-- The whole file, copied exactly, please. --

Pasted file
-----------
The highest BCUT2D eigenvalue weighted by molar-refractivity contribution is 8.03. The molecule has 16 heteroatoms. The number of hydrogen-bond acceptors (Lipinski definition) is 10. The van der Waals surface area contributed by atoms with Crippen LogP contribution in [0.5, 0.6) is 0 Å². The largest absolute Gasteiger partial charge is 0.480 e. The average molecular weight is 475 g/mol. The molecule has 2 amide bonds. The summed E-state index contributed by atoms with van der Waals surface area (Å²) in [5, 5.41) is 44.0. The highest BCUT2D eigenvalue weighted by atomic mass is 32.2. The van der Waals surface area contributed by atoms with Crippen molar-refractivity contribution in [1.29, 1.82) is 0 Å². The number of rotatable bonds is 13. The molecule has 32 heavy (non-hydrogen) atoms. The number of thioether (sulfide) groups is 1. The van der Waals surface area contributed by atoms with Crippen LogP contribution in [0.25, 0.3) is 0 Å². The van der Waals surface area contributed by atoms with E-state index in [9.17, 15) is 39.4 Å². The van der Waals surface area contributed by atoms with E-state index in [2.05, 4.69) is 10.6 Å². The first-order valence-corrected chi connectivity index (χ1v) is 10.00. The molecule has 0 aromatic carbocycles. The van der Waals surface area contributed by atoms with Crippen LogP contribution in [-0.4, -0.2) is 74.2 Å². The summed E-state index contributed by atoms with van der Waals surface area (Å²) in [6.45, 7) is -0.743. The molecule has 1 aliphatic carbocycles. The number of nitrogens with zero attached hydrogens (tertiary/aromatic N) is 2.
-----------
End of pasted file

The highest BCUT2D eigenvalue weighted by molar-refractivity contribution is 8.03. The molecule has 16 heteroatoms. The number of hydrogen-bond acceptors (Lipinski definition) is 10. The van der Waals surface area contributed by atoms with Crippen LogP contribution in [0.5, 0.6) is 0 Å². The largest absolute Gasteiger partial charge is 0.480 e. The average molecular weight is 475 g/mol. The molecule has 2 amide bonds. The summed E-state index contributed by atoms with van der Waals surface area (Å²) in [5, 5.41) is 44.0. The highest BCUT2D eigenvalue weighted by atomic mass is 32.2. The van der Waals surface area contributed by atoms with Crippen molar-refractivity contribution in [1.29, 1.82) is 0 Å². The number of rotatable bonds is 13. The molecule has 32 heavy (non-hydrogen) atoms. The number of thioether (sulfide) groups is 1. The van der Waals surface area contributed by atoms with Crippen LogP contribution in [0.25, 0.3) is 0 Å². The van der Waals surface area contributed by atoms with E-state index in [9.17, 15) is 39.4 Å². The van der Waals surface area contributed by atoms with E-state index in [2.05, 4.69) is 10.6 Å². The first-order valence-corrected chi connectivity index (χ1v) is 10.00. The molecule has 0 aromatic carbocycles. The van der Waals surface area contributed by atoms with Crippen LogP contribution in [-0.4, -0.2) is 74.2 Å². The summed E-state index contributed by atoms with van der Waals surface area (Å²) in [6.45, 7) is -0.743. The molecule has 1 aliphatic carbocycles. The number of nitrogens with zero attached hydrogens (tertiary/aromatic N) is 2.